Today, U.S. Senator Scott Brown (R-MA) formally requested that the Senate Homeland Security and Governmental Affairs Committee hold a hearing on "insider trading" in Congress and the Stop Trading on Congressional Knowledge (STOCK) Act of 2011 [S. 1871], which he introduced yesterday. The bill would prohibit members or employees of Congress and Executive Branch employees from using nonpublic information obtained through their public service for the purposes of investing or otherwise making a personal financial gain.
The STOCK Act was referred to the Senate Committee on Homeland Security and Governmental Affairs, where Senator Brown serves as the Ranking Member of the Federal Financial Management Subcommittee. Click here for more information on Senator Brown's STOCK Act.
The letter requesting the Congressional hearing is as follows:
November 16, 2011
The Honorable Joseph I. Lieberman
Senate Committee on Homeland Security and Governmental Affairs
340 Dirksen Senate Office Building
Washington, DC 20510
Dear Chairman Lieberman,
I feel strongly that public office, and the confidential information acquired as a result of holding such office, should not be used for private gain. The American people elect Members of Congress to serve in Washington for the good of the nation, not personal enrichment.
Unfortunately, because of a loophole in current law, it appears that elected officials can take advantage of material, non-public information to improve the performance of their own investments. According to a study by economist Alan J. Ziobrowski, between 1993 and 1998, the common stock investment portfolios of U.S. Senators beat the market by an average of 12% a year. During the same time, the common stock investment portfolios of U.S. households as a whole underperformed the market on average by 1.4% a year. Even more striking, corporate insiders investing in their own company's stock only beat the market by about 6% a year on average during that period.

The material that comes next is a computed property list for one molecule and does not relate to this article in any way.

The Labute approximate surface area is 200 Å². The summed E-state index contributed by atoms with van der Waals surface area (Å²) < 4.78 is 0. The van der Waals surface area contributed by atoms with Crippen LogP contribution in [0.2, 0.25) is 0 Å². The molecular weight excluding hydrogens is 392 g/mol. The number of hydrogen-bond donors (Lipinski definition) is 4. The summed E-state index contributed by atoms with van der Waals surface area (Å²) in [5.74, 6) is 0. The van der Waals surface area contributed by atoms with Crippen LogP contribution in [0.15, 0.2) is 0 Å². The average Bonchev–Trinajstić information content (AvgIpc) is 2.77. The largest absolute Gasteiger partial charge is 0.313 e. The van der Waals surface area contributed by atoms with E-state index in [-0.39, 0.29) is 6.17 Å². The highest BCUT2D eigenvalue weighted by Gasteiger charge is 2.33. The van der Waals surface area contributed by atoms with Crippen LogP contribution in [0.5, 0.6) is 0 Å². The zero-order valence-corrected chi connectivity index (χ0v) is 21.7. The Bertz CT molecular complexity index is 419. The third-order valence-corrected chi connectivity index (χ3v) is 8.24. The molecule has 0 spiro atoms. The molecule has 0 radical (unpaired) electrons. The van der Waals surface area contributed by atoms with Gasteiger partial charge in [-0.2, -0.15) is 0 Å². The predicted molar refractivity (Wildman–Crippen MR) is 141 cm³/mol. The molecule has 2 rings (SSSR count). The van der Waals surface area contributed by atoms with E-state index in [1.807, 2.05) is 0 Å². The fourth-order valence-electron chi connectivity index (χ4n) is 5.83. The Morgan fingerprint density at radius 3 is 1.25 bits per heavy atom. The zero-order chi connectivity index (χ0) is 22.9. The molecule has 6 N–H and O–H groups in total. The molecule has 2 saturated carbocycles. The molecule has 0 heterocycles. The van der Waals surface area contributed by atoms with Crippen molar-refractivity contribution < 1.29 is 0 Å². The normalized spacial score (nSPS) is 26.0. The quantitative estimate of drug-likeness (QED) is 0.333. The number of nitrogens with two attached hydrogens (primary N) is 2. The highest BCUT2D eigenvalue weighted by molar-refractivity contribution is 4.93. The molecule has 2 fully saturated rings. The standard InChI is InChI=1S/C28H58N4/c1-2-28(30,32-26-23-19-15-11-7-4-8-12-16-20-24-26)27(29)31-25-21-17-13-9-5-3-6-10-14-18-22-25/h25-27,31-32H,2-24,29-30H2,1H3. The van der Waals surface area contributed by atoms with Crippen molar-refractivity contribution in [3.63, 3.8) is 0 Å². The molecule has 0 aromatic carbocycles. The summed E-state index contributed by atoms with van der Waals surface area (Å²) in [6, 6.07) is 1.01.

Yesterday, I introduced the Stop Trading on Congressional Knowledge Act (S. 1871), which would prohibit Members and employees of Congress and the Executive Branch from trading or disclosing any nonpublic information they obtain because of their status. The Act further requires Members and employees of Congress to report any securities transaction in excess of $1,000 within 90 days. Finally, the Act will require political intelligence firms that obtain their information directly from Congress to register with the House and Senate, much like lobbying firms are now required to do.
At a time that our economy is struggling and the average American family has to make hard economic choices, Congressional members and staff should not be lining their pockets on insider information. I strongly urge you to hold a hearing on this issue in order to shed light on this activity.
Serving our country is a privilege. I believe we must level the playing field and show the American people that the United States Congress does not consider itself to be above the law.
Scott P. Brown
United States Senator
CC: Ranking Member Susan M. Collins